“It was the one that takes the football team home after practice.” He looked at Brian. “I’m surprised you didn’t notice when they announced the number of the bus that went off the bridge.”
“I don’t pay attention to bus numbers,” Brian replied.
“They all are the same make and model anyway. The only real difference is the number when it comes down to it.”
“Okay, so they switched our bus with the team bus,” I said. “That doesn’t change the fact it was sabotaged. I was under there. I saw how the wires and cables were cut. That wasn’t wear and tear, someone did this. And if it wasn’t Kev, if he sabotaged a different bus, then who sabotaged the one we were on?”
Donald looked off in the distance a moment. With his sleeve he wiped a tear from the corner of his eye and then looked at the ground. “I’m sorry. I didn’t mean to hurt everyone. Just Brian.”
“I figured it would just be him and the other guys from the team. I didn’t know they’d use it to take us all to school.”
“What did you do, you bastard?” Brian asked, clenching his fists.
“You were going to kick my ass again after school. Just like every other time. I can’t count the number of times this year you and your buddies used me as a punching bag, and I was sick of it. There was no way I could fight back and win, so….I just wanted it to stop. I wanted to teach you what it’s like to live in fear for your life.”
“I sabotaged the bus.”
“No,” I said. “No freaking way. This isn’t you, Donald. You wouldn’t do that.”
He turned his attention to me. “You don’t know me, Chris. You of all people didn’t want to know me. You left. You couldn’t stand being a nerd anymore, so you changed your appearance and stopped hanging out with me. You didn’t want to know me anymore.”
I looked at him. “Don, I was just tired of being picked on. I didn’t want to be that me anymore.”
“Well I didn’t want to be that me either.” He pointed at Brian. “And that day you chased me inside my own house and beat me up in front of my own mother, I knew it was never going to end unless I did something.”
“You didn’t have to fucking kill us?!” Brian paced back and forth, fist opening and closing like he really wanted to beat the life out of Donald for sure. Kelly reached for him, and he shrugged her hand off of him.
“I hate you for what you did to me,” Donald said. “I didn’t think I had a choice anymore. Mom wouldn’t let me transfer to another school. The teachers wouldn’t do anything. When I did tell somebody, they acted like they didn’t believe me. Like it was more important to protect their star athlete. Nobody gave a dam about Donald except Donald.”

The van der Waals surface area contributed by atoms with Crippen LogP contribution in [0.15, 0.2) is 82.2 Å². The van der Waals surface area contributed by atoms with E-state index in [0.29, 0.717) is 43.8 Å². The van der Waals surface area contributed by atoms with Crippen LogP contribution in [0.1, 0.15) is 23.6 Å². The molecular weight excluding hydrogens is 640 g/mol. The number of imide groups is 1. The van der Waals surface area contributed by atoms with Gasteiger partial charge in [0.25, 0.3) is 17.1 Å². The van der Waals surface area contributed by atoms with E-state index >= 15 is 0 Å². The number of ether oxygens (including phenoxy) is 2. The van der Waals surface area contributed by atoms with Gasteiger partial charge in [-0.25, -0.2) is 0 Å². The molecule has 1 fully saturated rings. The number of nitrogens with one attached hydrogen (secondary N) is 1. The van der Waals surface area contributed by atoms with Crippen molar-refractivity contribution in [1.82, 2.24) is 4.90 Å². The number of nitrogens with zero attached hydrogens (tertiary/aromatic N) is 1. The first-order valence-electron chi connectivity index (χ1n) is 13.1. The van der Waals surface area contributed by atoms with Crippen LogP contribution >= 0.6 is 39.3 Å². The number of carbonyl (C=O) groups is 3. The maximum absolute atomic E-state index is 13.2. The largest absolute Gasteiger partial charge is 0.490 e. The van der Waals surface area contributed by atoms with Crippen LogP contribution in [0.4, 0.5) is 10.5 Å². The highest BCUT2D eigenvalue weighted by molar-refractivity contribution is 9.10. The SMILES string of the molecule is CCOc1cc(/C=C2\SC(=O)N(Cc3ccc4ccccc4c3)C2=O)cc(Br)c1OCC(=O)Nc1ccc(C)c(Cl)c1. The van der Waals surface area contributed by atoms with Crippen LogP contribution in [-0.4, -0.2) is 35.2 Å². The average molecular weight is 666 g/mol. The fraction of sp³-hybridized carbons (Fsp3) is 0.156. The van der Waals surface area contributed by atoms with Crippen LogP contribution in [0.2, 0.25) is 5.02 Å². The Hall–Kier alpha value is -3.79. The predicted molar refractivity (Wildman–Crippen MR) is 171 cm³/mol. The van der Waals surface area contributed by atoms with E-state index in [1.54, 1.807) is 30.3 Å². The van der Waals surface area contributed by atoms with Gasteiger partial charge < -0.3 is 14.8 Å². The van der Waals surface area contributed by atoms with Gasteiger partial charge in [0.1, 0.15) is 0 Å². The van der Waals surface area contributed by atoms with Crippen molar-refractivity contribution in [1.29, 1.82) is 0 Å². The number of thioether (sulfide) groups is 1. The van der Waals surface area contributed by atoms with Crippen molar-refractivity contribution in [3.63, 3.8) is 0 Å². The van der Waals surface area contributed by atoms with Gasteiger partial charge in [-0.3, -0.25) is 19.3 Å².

“Buddy..” I said. “Look, I…”
“Chris, don’t. Just don’t. You weren’t there anymore. You were hanging with the heads and the bangers. You didn’t have to deal with it anymore. Not in the way I did. In fact, it got worse when you jumped ship.”
I looked at Brian. I wanted to say something. I wanted to ask him if it was all worth it. I wanted to say this was just as much his fault, as it was Donald’s. In fact, I carried some of the blame myself for abandoning my friend to the wolves. But I didn’t say anything. I just shook my head.
I looked at Kelly. She was crying. Trying to reach for her boyfriend at this, the most devastating hour, and being shrugged off by his anger. But it was anger that had brought us all here. His. Donald’s. Perhaps all of us.
“So we killed an innocent man?” She asked.
“He wasn’t innocent,” Lori said. Her eyes were brimming with tears too at this morning’s revelations. “He killed a woman, possibly other women as well. Maybe some of their kids. The intent to kill all of us was there. Donald didn’t intend for us all to die.”
“No, just me!” screamed Brian, and lunged at Donald. Of course, he went right through him. If anger wouldn’t allow ghosts to make physical contact with one another, rage certainly wasn’t going to, either. Still, it didn’t deter him. He came at Donald again, both fists swinging at his head. Donald didn’t even twitch. There was no need. Brian couldn’t do anything to him now.
Kelly screamed at her boyfriend to stop. Even Lori and I stepped forward to try and stop his vain attack. Brian was still swinging and kicking at Donald. Tears were streaming down the bully’s face. “You killed us, “ he was wailing. “You son of a bitch.” He collapsed into Kelly’s arms like a rag doll. He sobbed against her as she wrapped her arms protectively around him. His body heaved from his rage and grief, and I wondered if it all was directed at Donald, or if some of it was reserved for himself.
I looked at Lori. She was affected by all this and not holding up too well. Tears had stained her ghostly cheeks and she was visibly shaken. To know all this time, the one who killed us was right there among us. And yet, when I looked at Donald, I could not hate him. In my mind, he felt he was left with no choice but to try to stop the abuse. He didn’t know his plan would set in motion a chain of events that would backfire and cause the deaths of his innocent schoolmates.
“What are we going to do?” Lori whispered.
I didn’t know what to say. I didn’t have an answer for her. After all, the unfinished business that had kept us here all this time was sitting right in front of us. And he was our friend.